Almost 20% of companies that to date have filed the newly required pay-versus-performance disclosure this year are reporting that the realizable compensation value of at least one of their principal executive officers is in the red, according to a Willis Towers Watson report.
The range of so-called “compensation actually paid” for top executives, which includes salary, bonus, stock, pension benefits and all awards, has varied widely, WTW found. At the top it has touched $1 billion while the low to date was negative $644 million, according to the report based on the 161 companies that had filed as of March 10. WTW declined to identify the companies.
The term CAP could be confusing to those not familiar with the rules or methodology, said Heather Marshall, senior director of WTW’s compensation practice. Indeed, some companies seem to be aware of that and are flagging the information and providing clarification in their filing, Marshall said in an interview. It should be viewed as a current best guess of realizable pay, she said.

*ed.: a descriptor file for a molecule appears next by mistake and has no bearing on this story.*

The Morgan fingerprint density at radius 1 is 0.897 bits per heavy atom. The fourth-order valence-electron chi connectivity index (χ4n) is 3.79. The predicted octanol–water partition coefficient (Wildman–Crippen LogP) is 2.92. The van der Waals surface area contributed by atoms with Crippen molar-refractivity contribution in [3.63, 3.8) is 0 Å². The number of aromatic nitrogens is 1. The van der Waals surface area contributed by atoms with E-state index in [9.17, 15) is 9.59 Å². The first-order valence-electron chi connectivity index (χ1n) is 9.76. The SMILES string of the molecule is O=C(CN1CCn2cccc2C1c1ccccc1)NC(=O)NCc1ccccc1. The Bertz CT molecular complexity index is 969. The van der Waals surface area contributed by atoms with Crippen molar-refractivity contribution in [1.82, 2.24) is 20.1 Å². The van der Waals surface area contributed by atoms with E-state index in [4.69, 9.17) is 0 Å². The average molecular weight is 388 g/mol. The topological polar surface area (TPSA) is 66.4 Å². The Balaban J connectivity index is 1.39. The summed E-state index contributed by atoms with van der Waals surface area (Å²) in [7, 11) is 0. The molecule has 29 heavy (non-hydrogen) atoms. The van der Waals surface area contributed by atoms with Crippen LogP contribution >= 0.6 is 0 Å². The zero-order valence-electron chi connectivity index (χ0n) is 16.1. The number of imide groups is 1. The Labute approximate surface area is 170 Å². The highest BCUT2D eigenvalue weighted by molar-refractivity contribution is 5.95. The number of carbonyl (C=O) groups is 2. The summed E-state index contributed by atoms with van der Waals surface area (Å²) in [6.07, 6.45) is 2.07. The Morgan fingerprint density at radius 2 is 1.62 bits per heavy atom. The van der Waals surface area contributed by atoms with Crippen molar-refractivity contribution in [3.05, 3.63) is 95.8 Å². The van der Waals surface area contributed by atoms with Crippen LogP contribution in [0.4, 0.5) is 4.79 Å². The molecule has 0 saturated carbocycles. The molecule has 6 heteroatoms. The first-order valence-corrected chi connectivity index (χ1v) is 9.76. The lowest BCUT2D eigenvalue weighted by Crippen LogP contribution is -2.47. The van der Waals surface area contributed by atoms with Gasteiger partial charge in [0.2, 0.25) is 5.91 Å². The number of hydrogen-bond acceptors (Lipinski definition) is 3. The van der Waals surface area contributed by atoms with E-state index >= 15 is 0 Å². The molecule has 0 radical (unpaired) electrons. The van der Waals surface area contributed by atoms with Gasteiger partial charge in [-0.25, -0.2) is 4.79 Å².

"A decent way of thinking of it is as a paper loss," Steve Seelig, a senior director with WTW’s executive compensation group at WTW, said. "They’re still getting a salary, they still have W2 comp."
The negative CAP figures popping up in some PVP filings reflect some of the stock market’ volatility over the past year, WTW said.
Despite the potential confusion that CAP may spark for some initially, she said she believes that over multiple years the data will be a good tool to track pay.
“It’s important to remember that stock options will always reflect fair values as opposed to realized (value on exercise) or intrinsic (in the money value on a given date) values, as the SEC wanted to recognize that an option has value beyond the date on which it vests,” Marshall wrote in an email.
For the first time ever the annual public company proxies now rolling out contain new information on compensation along with more details of the components of executive pay. Regulators’ aim was to provide more transparency and make it easier for investors to measure the performance of the company against executive pay as well as their sector’s performance.
The Securities and Exchange Commission adopted the pay-versus-performance disclosure requirements in August, but they’ve been a long time coming. The commission first proposed the pay versus performance disclosure requirements in 2015 under then-Chair Mary Jo White, with a close 3-2 vote approving the proposal, but the rules were never finalized.